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Given $N$ and $K$, I need to count number of permutations of $1, 2, 3,\ldots, N$ in which no adjacent elements differ by more than $K$. How do I approach this problem?

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    $\begingroup$ Please share your thoughts so far :) $\endgroup$ – Shaun Jan 25 '15 at 10:16
  • $\begingroup$ I am trying to count the number of permutations by hand, but it is too cumbersome. $\endgroup$ – xennygrimmato Jan 25 '15 at 10:20
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    $\begingroup$ Here is one estimate: There are $N!$ permutations. Each has $N-1$ adjacent pairs. These must all come from $(N-1)+...+(N-K)$ of the $N(N-1)/2$ pairs, so my estimate is $N!{(N-1)+...+(N-K)\choose N-1}/{N(N-1)/2\choose N-1}$. $\endgroup$ – Empy2 Jan 25 '15 at 11:08
  • $\begingroup$ This is OEIS A249631. I note there are no formulae there, only a couple routines that generate/filter/count, so I wonder if there are in fact any other methods. $\endgroup$ – HammyTheGreek Jan 26 '15 at 21:44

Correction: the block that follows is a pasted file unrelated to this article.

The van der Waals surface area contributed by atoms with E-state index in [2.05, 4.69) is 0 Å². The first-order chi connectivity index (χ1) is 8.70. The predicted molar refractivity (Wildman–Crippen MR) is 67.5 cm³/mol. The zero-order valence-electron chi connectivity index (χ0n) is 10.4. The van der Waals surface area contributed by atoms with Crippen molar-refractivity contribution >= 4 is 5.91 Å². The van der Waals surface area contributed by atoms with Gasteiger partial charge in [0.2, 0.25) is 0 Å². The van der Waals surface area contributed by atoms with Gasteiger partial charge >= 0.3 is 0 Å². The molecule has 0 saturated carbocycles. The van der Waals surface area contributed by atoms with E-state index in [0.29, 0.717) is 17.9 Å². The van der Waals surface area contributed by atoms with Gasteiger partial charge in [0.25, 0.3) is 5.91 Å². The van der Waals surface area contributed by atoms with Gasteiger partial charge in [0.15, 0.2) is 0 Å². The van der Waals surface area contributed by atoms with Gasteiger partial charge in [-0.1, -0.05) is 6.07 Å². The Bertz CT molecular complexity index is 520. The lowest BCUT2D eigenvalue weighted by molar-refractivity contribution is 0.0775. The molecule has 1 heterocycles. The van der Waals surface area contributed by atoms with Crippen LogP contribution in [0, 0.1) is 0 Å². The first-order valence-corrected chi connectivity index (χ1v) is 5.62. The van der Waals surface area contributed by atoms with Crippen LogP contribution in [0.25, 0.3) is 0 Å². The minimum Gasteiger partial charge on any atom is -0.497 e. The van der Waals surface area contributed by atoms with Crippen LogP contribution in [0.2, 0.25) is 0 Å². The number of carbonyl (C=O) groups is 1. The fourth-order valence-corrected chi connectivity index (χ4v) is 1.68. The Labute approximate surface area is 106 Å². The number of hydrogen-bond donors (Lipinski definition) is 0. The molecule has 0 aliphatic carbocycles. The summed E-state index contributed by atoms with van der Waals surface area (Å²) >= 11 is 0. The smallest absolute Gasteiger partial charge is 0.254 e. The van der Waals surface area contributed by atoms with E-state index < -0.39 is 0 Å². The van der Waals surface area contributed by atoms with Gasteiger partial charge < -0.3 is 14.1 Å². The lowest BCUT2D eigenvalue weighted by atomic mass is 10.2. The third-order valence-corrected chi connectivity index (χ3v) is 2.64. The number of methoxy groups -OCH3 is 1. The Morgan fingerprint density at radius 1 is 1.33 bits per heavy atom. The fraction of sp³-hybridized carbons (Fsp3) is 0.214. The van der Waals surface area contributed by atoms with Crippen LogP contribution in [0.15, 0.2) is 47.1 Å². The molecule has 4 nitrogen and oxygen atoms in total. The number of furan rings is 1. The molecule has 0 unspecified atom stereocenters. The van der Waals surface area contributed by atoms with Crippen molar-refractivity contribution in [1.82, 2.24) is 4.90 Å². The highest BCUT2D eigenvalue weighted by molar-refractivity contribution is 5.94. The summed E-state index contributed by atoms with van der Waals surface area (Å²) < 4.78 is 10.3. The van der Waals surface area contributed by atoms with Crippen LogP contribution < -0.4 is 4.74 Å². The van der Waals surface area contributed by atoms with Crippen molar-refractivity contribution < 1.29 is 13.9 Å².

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This is a question that appeared in a contest i.e Codecraft 2015 organised by IIITH and its editorial is available here. You can also submit your code in the gym.

Basically you require DP + Bitmask.You need to keep track of last_used element and all other elements included so far.You can do it using recursion and it will require memoization to optimize it.

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